Evidence Based Policing




Denney, Kevin F.

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Communities expect their police departments to look at the causes of crime and figure out acceptable solutions. In general, these solutions must be financially feasible and socially acceptable. With law enforcement agencies continually having to do more with less, evidence-based policing strategies are emerging as both an effective, efficient, and legitimate way for departments to combat crime trends. Evidence-based methods allow for the collaboration of quantitative research methods, line officer input, and proven strategies, to bring scarce resources to bear, in making an impact on problem areas, as well as improving police legitimacy within the community. The main focus of this paper is to advocate that evidence-based strategies should be employed by police agencies in order to effectively and efficiently allocate scarce resources. Some of the major concepts which evidence-based methods assist with include the more accurate and defensible estimation of crime locations and trends. Once these are determined, it is up to police leadership to come up with the best way in which to address the problem. There are several strategies, which are becoming more standardized, that provide a positive impact on criminality. Additionally, some of these methods have been shown to be proactive in nature, not just reactive to historical data. Two other benefits this paper will explore have to do with legitimacy. These strategies allow departments to improve their legitimacy with their respective community by employing proven methods based on quantitative analysis through a collaboration between scholars and practitioners.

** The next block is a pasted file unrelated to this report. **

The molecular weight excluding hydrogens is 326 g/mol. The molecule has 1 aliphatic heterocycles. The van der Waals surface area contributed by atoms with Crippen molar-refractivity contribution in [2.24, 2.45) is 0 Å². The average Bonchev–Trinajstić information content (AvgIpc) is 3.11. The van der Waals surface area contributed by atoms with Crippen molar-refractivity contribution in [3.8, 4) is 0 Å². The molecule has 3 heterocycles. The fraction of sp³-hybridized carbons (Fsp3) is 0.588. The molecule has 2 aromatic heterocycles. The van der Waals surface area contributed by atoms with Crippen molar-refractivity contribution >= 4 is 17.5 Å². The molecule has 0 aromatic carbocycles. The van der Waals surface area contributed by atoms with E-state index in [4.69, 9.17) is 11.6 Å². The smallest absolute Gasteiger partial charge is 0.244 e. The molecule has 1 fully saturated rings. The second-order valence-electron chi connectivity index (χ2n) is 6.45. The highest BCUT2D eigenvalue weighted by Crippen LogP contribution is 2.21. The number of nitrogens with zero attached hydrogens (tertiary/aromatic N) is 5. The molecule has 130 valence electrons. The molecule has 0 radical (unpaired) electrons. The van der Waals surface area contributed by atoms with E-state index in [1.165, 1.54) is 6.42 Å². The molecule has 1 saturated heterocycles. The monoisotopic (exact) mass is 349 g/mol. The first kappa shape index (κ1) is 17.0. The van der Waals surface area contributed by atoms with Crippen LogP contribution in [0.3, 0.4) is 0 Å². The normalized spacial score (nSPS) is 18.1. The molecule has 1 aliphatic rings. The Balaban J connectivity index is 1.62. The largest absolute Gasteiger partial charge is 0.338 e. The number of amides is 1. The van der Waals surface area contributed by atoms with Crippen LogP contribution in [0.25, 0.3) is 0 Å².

Evidence-based Policing